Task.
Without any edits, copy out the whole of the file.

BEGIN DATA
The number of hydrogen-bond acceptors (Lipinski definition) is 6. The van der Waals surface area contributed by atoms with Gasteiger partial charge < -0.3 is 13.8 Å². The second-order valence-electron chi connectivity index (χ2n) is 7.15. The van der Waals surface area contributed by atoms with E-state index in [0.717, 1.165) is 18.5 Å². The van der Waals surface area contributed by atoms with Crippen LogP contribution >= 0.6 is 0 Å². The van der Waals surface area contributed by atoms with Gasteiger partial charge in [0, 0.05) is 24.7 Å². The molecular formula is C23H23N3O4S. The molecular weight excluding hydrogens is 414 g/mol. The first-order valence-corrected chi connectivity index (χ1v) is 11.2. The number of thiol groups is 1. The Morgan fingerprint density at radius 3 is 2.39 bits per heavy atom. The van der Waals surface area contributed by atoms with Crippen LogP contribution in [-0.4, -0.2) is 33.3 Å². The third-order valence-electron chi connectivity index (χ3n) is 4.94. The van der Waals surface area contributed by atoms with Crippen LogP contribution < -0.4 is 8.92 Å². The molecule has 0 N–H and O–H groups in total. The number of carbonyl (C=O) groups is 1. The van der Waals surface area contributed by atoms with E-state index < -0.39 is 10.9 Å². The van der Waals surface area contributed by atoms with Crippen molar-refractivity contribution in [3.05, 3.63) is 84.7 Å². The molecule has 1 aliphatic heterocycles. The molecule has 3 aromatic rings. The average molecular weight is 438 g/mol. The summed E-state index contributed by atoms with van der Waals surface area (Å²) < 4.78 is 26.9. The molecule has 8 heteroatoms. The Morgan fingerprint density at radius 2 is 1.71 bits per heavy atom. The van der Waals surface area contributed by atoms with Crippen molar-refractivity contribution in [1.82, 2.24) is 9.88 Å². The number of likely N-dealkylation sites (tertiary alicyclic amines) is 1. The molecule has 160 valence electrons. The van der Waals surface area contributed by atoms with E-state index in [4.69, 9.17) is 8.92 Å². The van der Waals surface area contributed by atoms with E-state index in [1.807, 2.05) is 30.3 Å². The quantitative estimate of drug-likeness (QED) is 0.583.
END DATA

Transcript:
The number of hydrogen-bond acceptors (Lipinski definition) is 6. The van der Waals surface area contributed by atoms with Gasteiger partial charge < -0.3 is 13.8 Å². The second-order valence-electron chi connectivity index (χ2n) is 7.15. The van der Waals surface area contributed by atoms with E-state index in [0.717, 1.165) is 18.5 Å². The van der Waals surface area contributed by atoms with Crippen LogP contribution >= 0.6 is 0 Å². The van der Waals surface area contributed by atoms with Gasteiger partial charge in [0, 0.05) is 24.7 Å². The molecular formula is C23H23N3O4S. The molecular weight excluding hydrogens is 414 g/mol. The first-order valence-corrected chi connectivity index (χ1v) is 11.2. The number of thiol groups is 1. The Morgan fingerprint density at radius 3 is 2.39 bits per heavy atom. The van der Waals surface area contributed by atoms with Crippen LogP contribution in [-0.4, -0.2) is 33.3 Å². The third-order valence-electron chi connectivity index (χ3n) is 4.94. The van der Waals surface area contributed by atoms with Crippen LogP contribution < -0.4 is 8.92 Å². The molecule has 0 N–H and O–H groups in total. The number of carbonyl (C=O) groups is 1. The van der Waals surface area contributed by atoms with E-state index < -0.39 is 10.9 Å². The van der Waals surface area contributed by atoms with Crippen molar-refractivity contribution in [3.05, 3.63) is 84.7 Å². The molecule has 1 aliphatic heterocycles. The molecule has 3 aromatic rings. The average molecular weight is 438 g/mol. The summed E-state index contributed by atoms with van der Waals surface area (Å²) < 4.78 is 26.9. The molecule has 8 heteroatoms. The Morgan fingerprint density at radius 2 is 1.71 bits per heavy atom. The van der Waals surface area contributed by atoms with Crippen molar-refractivity contribution in [1.82, 2.24) is 9.88 Å². The number of likely N-dealkylation sites (tertiary alicyclic amines) is 1. The molecule has 160 valence electrons. The van der Waals surface area contributed by atoms with E-state index in [4.69, 9.17) is 8.92 Å². The van der Waals surface area contributed by atoms with E-state index in [1.807, 2.05) is 30.3 Å². The quantitative estimate of drug-likeness (QED) is 0.583.